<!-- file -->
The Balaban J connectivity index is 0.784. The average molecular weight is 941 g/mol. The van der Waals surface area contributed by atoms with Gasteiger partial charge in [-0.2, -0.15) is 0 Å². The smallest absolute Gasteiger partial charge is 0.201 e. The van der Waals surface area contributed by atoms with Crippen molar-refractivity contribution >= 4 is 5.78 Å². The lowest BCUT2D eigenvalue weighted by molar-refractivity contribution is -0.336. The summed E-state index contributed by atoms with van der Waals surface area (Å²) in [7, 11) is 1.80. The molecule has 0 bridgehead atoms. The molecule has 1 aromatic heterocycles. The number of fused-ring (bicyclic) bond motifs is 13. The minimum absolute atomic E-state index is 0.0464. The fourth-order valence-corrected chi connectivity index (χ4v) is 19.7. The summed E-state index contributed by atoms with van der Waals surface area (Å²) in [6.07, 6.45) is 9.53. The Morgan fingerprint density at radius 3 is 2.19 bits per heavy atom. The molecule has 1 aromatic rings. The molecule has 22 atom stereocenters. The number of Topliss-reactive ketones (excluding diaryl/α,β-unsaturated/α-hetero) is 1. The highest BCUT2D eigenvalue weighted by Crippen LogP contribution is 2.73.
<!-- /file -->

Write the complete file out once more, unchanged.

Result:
The Balaban J connectivity index is 0.784. The average molecular weight is 941 g/mol. The van der Waals surface area contributed by atoms with Gasteiger partial charge in [-0.2, -0.15) is 0 Å². The smallest absolute Gasteiger partial charge is 0.201 e. The van der Waals surface area contributed by atoms with Crippen molar-refractivity contribution >= 4 is 5.78 Å². The lowest BCUT2D eigenvalue weighted by molar-refractivity contribution is -0.336. The summed E-state index contributed by atoms with van der Waals surface area (Å²) in [7, 11) is 1.80. The molecule has 0 bridgehead atoms. The molecule has 1 aromatic heterocycles. The number of fused-ring (bicyclic) bond motifs is 13. The minimum absolute atomic E-state index is 0.0464. The fourth-order valence-corrected chi connectivity index (χ4v) is 19.7. The summed E-state index contributed by atoms with van der Waals surface area (Å²) in [6.07, 6.45) is 9.53. The Morgan fingerprint density at radius 3 is 2.19 bits per heavy atom. The molecule has 1 aromatic rings. The molecule has 22 atom stereocenters. The number of Topliss-reactive ketones (excluding diaryl/α,β-unsaturated/α-hetero) is 1. The highest BCUT2D eigenvalue weighted by Crippen LogP contribution is 2.73.